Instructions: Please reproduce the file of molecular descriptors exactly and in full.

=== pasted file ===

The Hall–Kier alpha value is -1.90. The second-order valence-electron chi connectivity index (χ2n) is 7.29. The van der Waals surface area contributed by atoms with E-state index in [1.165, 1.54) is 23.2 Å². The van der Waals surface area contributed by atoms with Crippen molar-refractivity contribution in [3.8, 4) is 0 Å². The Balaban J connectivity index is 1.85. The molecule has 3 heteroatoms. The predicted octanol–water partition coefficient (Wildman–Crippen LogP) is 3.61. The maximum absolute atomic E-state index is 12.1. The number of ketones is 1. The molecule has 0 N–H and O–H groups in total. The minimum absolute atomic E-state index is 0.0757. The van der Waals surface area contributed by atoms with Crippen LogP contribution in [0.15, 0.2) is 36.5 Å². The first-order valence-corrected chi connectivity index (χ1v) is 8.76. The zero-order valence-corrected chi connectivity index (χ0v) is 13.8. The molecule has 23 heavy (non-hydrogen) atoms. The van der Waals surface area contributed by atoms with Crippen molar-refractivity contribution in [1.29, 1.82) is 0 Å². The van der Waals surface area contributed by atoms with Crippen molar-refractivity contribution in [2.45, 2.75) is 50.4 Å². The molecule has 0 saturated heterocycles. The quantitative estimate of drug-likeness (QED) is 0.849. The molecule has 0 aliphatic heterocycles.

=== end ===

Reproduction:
The Hall–Kier alpha value is -1.90. The second-order valence-electron chi connectivity index (χ2n) is 7.29. The van der Waals surface area contributed by atoms with E-state index in [1.165, 1.54) is 23.2 Å². The van der Waals surface area contributed by atoms with Crippen molar-refractivity contribution in [3.8, 4) is 0 Å². The Balaban J connectivity index is 1.85. The molecule has 3 heteroatoms. The predicted octanol–water partition coefficient (Wildman–Crippen LogP) is 3.61. The maximum absolute atomic E-state index is 12.1. The number of ketones is 1. The molecule has 0 N–H and O–H groups in total. The minimum absolute atomic E-state index is 0.0757. The van der Waals surface area contributed by atoms with Crippen LogP contribution in [0.15, 0.2) is 36.5 Å². The first-order valence-corrected chi connectivity index (χ1v) is 8.76. The zero-order valence-corrected chi connectivity index (χ0v) is 13.8. The molecule has 23 heavy (non-hydrogen) atoms. The van der Waals surface area contributed by atoms with Crippen molar-refractivity contribution in [1.29, 1.82) is 0 Å². The van der Waals surface area contributed by atoms with Crippen molar-refractivity contribution in [2.45, 2.75) is 50.4 Å². The molecule has 0 saturated heterocycles. The quantitative estimate of drug-likeness (QED) is 0.849. The molecule has 0 aliphatic heterocycles.